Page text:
EU Growth Slowing and Could Get Worse

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EU Growth Slowing and Could Get Worse

Today is Monday 28th January 2019 and we are looking at European Central Bank President Mario Draghi’s comments made today against the backdrop of minimal growth of the 3 largest EU Economies – Germany, France and Italy –and even poorer future projections.

Now this follows the Bank’s repeated warnings of slower growth in the future. Last week the ECB left its interest rate and economic policy on hold but issued a warning that lower growth prospects could worsen and last longer than originally feared and that although they had cut back on its QE programme, It may have to reverse and enlarge it to support this downturn.

Draghi told the European Parliament’s committee on economic affairs in Brussels:

“The euro zone economy has performed worse than expected in recent months and global uncertainty is weighing on economic sentiment……Over the past few months, incoming information has continued to be weaker than expected on account of softer external demand and some country and sector-specific factors…..The persistence of uncertainties in particular relating to geopolitical factors and the threat of protectionism is weighing on economic sentiment……Significant monetary policy stimulus remains essential to support the further build-up of domestic price pressures and headline inflation developments over the medium term……… The Governing Council stands ready to adjust all of its instruments, as appropriate.”

The ECB has essentially 2 obvious options:

  1. it could offer banks another round of cheap, long-term loans to make sure they continue to lend to the real economy.
  2. It could put off any envisaged first rate hike later into the year but this would tie the hands of a new President who is likely to be named after the European Elections in May.

So, we have a prospect of the Bank of England being cautious because of Brexit, the ECB likely to revert back to some form of QE programme and the FED offering a Dovish tone for 2019 – thereby keeping interest rate rises in check and possibly reversing its Quantitative Tightening Programme.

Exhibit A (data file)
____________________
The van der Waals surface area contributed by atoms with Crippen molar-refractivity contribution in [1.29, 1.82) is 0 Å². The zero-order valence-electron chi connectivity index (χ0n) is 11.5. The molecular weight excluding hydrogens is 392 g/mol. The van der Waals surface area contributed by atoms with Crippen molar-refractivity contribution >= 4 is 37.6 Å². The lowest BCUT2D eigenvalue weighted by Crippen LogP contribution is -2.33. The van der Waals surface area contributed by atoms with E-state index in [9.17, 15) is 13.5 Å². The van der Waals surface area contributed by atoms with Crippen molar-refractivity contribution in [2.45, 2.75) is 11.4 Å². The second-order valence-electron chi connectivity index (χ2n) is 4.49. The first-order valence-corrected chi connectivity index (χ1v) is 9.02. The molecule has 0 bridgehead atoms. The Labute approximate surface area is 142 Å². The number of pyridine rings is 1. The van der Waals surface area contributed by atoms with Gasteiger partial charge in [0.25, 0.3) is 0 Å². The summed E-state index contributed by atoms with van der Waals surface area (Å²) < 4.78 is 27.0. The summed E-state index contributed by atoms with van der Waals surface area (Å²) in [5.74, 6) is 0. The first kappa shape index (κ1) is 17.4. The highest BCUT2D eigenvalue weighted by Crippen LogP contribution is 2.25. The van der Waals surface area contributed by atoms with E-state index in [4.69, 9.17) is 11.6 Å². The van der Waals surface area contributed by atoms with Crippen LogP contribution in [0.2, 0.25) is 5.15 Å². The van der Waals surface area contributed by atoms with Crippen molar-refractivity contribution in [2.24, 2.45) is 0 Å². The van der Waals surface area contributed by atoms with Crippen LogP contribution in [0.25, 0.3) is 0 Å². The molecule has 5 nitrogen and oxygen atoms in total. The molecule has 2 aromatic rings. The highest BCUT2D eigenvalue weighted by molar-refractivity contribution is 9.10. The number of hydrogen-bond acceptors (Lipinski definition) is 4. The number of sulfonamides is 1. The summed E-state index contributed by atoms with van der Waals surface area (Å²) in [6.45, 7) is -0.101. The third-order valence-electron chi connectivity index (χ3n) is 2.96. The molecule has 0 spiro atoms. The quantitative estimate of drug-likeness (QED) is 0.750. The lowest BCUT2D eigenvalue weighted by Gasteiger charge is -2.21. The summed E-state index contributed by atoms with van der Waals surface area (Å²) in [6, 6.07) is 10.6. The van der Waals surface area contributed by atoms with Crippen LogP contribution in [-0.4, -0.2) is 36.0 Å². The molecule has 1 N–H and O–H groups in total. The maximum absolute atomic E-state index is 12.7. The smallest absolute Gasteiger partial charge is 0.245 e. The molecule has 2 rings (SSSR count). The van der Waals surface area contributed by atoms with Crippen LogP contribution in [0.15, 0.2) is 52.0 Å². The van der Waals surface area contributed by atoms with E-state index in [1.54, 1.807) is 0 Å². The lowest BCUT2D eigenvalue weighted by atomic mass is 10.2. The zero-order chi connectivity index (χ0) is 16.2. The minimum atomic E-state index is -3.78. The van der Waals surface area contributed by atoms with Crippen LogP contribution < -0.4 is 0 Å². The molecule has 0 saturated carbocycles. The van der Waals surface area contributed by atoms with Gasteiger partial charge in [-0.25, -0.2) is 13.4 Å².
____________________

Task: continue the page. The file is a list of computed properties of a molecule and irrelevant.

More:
With China and much of the world forecasting lower GDP growth for this year it does not bode well for consumer sentiment which invariably will cause consumers to reduce spending out of fear, and thereby potentially exacerbate the problem and making it worse.

So, the obvious question then of course is what will happen to gold and silver prices against this back-drop?

Well that is the $64,000 question. If you look over recent history from the 70’s until today, we have had gold and silver rise and fall when rates have risen and rise and fall when rates have fallen. So, if we were to assume that we will have lower growth globally, this will indeed affect the demand for silver by Industry (which represents close to 60% of demand). This will have a negative impact on silver prices.

Conversely lower growth rates are likely to lead to fiscal stimulus and lower interest rates which invariably improves the opportunity cost situation for holding gold – in other words the lower the interest rate, the less you are losing by holding gold compared to say Bonds or Government Securities or Gilts as we call them in the UK. So, this should be good for gold prices and therefore for silver ones too which will benefit by association.

How that balance pans out of course depends on severity of global demand demise and levels of stimulus introduced.

Either way we are beginning to witness a scenario whereby all of the major currencies may find themselves under pressure – the US Dollar, the British Pound, the European Euro and the Chinese Yuan or Renminbi.

By definition this could reduce the demand for gold because pro rata it becomes more expensive in those currencies. But much depends on their inter-relationship of course. So, we could indeed find ourselves in a situation whereby the gold price initially rises and then falls back again, similar to 2009 – 2011 and then from 2011 – today.

Now we are not predicting this as yet, as we haven’t undertaken all of the necessary calculations, and when we do, we shall publish this within the Inner Sanctum first.

However, to all of our subscribers we alert you to at least, look at these measures and what the main Central Banks are doing, because whether you love them or hate them, they certainly have an impact on all of our lives.

By |January 28th, 2019|

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